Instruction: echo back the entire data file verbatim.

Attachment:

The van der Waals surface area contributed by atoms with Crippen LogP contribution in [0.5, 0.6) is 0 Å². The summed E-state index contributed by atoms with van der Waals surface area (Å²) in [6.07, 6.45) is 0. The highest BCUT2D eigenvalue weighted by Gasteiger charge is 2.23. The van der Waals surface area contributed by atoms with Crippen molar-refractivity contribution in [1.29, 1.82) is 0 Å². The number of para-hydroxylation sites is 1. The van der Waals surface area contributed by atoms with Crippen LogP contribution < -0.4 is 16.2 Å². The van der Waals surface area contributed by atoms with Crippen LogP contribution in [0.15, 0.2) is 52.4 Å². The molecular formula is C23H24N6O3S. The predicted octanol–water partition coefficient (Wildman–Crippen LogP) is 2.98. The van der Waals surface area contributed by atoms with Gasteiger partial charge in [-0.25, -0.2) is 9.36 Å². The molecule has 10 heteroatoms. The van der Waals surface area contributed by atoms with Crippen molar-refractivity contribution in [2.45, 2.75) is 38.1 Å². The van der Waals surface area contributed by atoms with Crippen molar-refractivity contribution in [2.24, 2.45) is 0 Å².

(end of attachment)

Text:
The van der Waals surface area contributed by atoms with Crippen LogP contribution in [0.5, 0.6) is 0 Å². The summed E-state index contributed by atoms with van der Waals surface area (Å²) in [6.07, 6.45) is 0. The highest BCUT2D eigenvalue weighted by Gasteiger charge is 2.23. The van der Waals surface area contributed by atoms with Crippen molar-refractivity contribution in [1.29, 1.82) is 0 Å². The number of para-hydroxylation sites is 1. The van der Waals surface area contributed by atoms with Crippen LogP contribution < -0.4 is 16.2 Å². The van der Waals surface area contributed by atoms with Crippen LogP contribution in [0.15, 0.2) is 52.4 Å². The molecular formula is C23H24N6O3S. The predicted octanol–water partition coefficient (Wildman–Crippen LogP) is 2.98. The van der Waals surface area contributed by atoms with Gasteiger partial charge in [-0.25, -0.2) is 9.36 Å². The molecule has 10 heteroatoms. The van der Waals surface area contributed by atoms with Crippen molar-refractivity contribution in [2.45, 2.75) is 38.1 Å². The van der Waals surface area contributed by atoms with Crippen molar-refractivity contribution in [2.24, 2.45) is 0 Å².